Tony LaRussa's massive ego built, Terry Collins would try to jump-start a lifeless lineup by paying homage to the legend-in-his-own-mind that LaRussa was and shake up his lineup. And by shake up his lineup, I mean bat his pitcher, Jacob deGrom 8th, and the recently activated Eric Young Jr. 9th, while keeping Curtis Granderson in the top of the order. How exciting! How innovative! Experimental genius! Let's get going!
Surprisingly, it didn't work. The Mets lost anyway.
The 6-2 loss the Mets suffered was less an issue of the Innovative and Experimental lineup shakeup and the fact that the players in the lineup continue to exhibit a general inability to hit no matter where they're placed in the lineup, while Jacob deGrom was hit around a little bit by the Cardinals. The Cardinals, whom the Mets actually beat 3 or 4 in April if you can believe it, remain the most irritating team imaginable. Basically, they single and double you to death on offense, while running pitcher after pitcher out to the mound who throws 95mph gas. That's been their recipe for several years now, through the latter era of Experimental and Innovative Genius Tony LaRussa and into the new regime of Mike Matheny.
Unfortunately, Terry Collins is stuck in 1998 when it comes to the emulation of LaRussa. The pitcher batting 8th ploy came in a season when the Cardinals were lousy, and their only draw was the steroid-aided exploits of Mark McGwire, so LaRussa decided that he'd bat his pitcher 8th, and either Luis Ordaz or Placido Polanco or Joe McEwing 9th in an effort to possibly get an extra guy on base for McGwire. The result was pretty negligible. The Cardinals finished in 3rd place, generally a non-factor except for the McGwire human interest story. But at 83-79, the 1998 Cardinals appear to be light years better than the 2014 Mets, who right now seem hard-pressed to get to 70 wins.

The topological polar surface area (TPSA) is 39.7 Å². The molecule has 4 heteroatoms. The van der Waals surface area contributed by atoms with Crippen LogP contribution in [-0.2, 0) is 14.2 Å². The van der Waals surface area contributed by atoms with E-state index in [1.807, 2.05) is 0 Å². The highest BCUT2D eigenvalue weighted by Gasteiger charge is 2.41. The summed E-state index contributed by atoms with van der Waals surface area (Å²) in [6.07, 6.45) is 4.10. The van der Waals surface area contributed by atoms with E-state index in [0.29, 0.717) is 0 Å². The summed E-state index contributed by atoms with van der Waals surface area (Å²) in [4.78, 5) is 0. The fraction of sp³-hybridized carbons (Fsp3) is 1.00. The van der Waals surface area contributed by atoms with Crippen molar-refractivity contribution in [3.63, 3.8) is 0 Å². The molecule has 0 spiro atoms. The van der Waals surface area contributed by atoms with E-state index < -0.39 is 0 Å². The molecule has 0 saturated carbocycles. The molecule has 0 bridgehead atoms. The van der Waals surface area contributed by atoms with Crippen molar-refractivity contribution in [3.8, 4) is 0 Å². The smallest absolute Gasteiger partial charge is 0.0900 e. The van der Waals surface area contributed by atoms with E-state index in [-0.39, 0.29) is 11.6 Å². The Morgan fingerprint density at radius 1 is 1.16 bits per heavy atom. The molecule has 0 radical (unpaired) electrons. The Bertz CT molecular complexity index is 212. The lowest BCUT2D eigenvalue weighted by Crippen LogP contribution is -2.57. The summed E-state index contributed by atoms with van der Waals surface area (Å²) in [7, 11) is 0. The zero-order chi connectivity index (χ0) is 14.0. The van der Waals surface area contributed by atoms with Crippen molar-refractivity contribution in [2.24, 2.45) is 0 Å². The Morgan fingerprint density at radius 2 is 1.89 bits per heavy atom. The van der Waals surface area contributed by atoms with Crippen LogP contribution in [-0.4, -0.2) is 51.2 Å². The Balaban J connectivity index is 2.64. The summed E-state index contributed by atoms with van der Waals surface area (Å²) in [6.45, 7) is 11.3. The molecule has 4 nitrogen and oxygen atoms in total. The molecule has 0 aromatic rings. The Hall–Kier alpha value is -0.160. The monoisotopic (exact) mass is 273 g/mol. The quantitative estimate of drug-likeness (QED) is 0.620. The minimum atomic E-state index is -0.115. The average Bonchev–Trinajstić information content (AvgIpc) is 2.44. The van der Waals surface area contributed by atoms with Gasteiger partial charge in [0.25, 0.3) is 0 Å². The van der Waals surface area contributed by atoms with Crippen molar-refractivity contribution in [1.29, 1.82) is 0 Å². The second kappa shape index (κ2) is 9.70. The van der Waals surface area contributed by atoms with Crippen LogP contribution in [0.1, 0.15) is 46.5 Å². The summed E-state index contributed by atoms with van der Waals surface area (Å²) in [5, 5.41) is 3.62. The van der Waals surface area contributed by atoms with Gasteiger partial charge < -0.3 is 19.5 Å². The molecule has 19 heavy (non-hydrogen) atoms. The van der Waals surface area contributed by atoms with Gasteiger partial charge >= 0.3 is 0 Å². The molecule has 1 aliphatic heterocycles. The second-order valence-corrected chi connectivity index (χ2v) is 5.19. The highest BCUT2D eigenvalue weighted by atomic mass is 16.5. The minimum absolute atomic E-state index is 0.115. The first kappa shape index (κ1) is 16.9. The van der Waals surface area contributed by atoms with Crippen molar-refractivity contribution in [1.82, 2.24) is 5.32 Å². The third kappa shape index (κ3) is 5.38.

Other teams have attempted to be experimental and innovative like LaRussa, such as when Jack McKeon used to bat Dontrelle Willis 7th in the lineup, but in that instance, Willis was likely a better hitter than the guys he had hitting 8th and 9th. The problem is, each time a manager decided to be experimental and innovative like Tony LaRussa, he was doing so while managing a team that was completely a lost cause and the move was essentially grasping at straws. All it does is make the broadcasters and columnists marvel over how experimental and innovative Terry Collins or whoever is being in trying this lineup out instead of writing about how the team can't hit and generally is terrible. Or maybe they write about that anyway. I don't know, I stopped reading and I tuned the game out after about 5 innings. There wasn't anything experimental or innovative going on for, just the same old shit show. If you thought otherwise, you were lied to.